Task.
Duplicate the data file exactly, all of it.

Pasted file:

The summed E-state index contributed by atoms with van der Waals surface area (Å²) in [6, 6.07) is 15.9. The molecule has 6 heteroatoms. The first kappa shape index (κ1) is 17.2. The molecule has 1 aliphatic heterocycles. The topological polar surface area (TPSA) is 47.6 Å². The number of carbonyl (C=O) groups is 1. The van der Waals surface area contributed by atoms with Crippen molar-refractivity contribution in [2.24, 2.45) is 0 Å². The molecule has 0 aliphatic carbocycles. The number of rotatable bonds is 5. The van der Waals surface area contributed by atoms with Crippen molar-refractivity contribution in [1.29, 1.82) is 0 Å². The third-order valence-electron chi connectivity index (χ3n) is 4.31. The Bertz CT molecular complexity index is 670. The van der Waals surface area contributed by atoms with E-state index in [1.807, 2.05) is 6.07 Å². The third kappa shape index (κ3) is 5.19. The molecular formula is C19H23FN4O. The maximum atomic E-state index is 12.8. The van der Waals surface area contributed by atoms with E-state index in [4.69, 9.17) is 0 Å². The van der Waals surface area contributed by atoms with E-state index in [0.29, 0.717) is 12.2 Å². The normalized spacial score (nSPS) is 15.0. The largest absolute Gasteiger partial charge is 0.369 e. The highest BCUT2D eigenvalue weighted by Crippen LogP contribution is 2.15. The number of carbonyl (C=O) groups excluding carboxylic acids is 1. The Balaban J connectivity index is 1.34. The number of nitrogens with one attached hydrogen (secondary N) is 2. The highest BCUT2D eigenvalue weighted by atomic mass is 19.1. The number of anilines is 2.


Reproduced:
The summed E-state index contributed by atoms with van der Waals surface area (Å²) in [6, 6.07) is 15.9. The molecule has 6 heteroatoms. The first kappa shape index (κ1) is 17.2. The molecule has 1 aliphatic heterocycles. The topological polar surface area (TPSA) is 47.6 Å². The number of carbonyl (C=O) groups is 1. The van der Waals surface area contributed by atoms with Crippen molar-refractivity contribution in [2.24, 2.45) is 0 Å². The molecule has 0 aliphatic carbocycles. The number of rotatable bonds is 5. The van der Waals surface area contributed by atoms with Crippen molar-refractivity contribution in [1.29, 1.82) is 0 Å². The third-order valence-electron chi connectivity index (χ3n) is 4.31. The Bertz CT molecular complexity index is 670. The van der Waals surface area contributed by atoms with E-state index in [1.807, 2.05) is 6.07 Å². The third kappa shape index (κ3) is 5.19. The molecular formula is C19H23FN4O. The maximum atomic E-state index is 12.8. The van der Waals surface area contributed by atoms with E-state index in [4.69, 9.17) is 0 Å². The van der Waals surface area contributed by atoms with E-state index in [0.29, 0.717) is 12.2 Å². The normalized spacial score (nSPS) is 15.0. The largest absolute Gasteiger partial charge is 0.369 e. The highest BCUT2D eigenvalue weighted by Crippen LogP contribution is 2.15. The number of carbonyl (C=O) groups excluding carboxylic acids is 1. The Balaban J connectivity index is 1.34. The number of nitrogens with one attached hydrogen (secondary N) is 2. The highest BCUT2D eigenvalue weighted by atomic mass is 19.1. The number of anilines is 2.